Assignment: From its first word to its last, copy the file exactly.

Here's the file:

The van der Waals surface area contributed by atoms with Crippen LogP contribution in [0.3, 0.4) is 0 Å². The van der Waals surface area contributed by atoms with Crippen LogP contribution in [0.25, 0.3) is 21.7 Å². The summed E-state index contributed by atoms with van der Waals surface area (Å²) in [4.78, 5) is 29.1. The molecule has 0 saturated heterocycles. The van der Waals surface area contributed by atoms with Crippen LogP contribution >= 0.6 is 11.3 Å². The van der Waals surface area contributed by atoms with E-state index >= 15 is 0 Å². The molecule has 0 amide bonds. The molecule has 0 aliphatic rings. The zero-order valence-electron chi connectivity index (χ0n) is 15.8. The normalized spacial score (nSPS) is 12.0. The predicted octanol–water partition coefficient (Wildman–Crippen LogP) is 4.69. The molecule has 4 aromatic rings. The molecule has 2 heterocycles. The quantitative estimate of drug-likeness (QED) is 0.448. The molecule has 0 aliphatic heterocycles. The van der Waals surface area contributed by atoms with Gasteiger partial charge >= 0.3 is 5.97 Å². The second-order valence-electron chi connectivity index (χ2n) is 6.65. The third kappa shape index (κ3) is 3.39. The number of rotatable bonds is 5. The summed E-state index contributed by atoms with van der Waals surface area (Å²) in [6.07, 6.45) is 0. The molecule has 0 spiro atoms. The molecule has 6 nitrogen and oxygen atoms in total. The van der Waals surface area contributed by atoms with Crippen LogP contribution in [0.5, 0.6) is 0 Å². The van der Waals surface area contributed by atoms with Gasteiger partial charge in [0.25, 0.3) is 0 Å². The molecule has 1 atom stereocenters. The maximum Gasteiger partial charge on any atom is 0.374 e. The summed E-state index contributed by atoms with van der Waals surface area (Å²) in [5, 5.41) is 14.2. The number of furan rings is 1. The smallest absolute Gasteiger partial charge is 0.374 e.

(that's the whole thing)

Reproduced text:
The van der Waals surface area contributed by atoms with Crippen LogP contribution in [0.3, 0.4) is 0 Å². The van der Waals surface area contributed by atoms with Crippen LogP contribution in [0.25, 0.3) is 21.7 Å². The summed E-state index contributed by atoms with van der Waals surface area (Å²) in [4.78, 5) is 29.1. The molecule has 0 saturated heterocycles. The van der Waals surface area contributed by atoms with Crippen LogP contribution >= 0.6 is 11.3 Å². The van der Waals surface area contributed by atoms with E-state index >= 15 is 0 Å². The molecule has 0 amide bonds. The molecule has 0 aliphatic rings. The zero-order valence-electron chi connectivity index (χ0n) is 15.8. The normalized spacial score (nSPS) is 12.0. The predicted octanol–water partition coefficient (Wildman–Crippen LogP) is 4.69. The molecule has 4 aromatic rings. The molecule has 2 heterocycles. The quantitative estimate of drug-likeness (QED) is 0.448. The molecule has 0 aliphatic heterocycles. The van der Waals surface area contributed by atoms with Gasteiger partial charge >= 0.3 is 5.97 Å². The second-order valence-electron chi connectivity index (χ2n) is 6.65. The third kappa shape index (κ3) is 3.39. The number of rotatable bonds is 5. The summed E-state index contributed by atoms with van der Waals surface area (Å²) in [6.07, 6.45) is 0. The molecule has 0 spiro atoms. The molecule has 6 nitrogen and oxygen atoms in total. The van der Waals surface area contributed by atoms with Crippen LogP contribution in [0.5, 0.6) is 0 Å². The van der Waals surface area contributed by atoms with Gasteiger partial charge in [0.25, 0.3) is 0 Å². The molecule has 1 atom stereocenters. The maximum Gasteiger partial charge on any atom is 0.374 e. The summed E-state index contributed by atoms with van der Waals surface area (Å²) in [5, 5.41) is 14.2. The number of furan rings is 1. The smallest absolute Gasteiger partial charge is 0.374 e.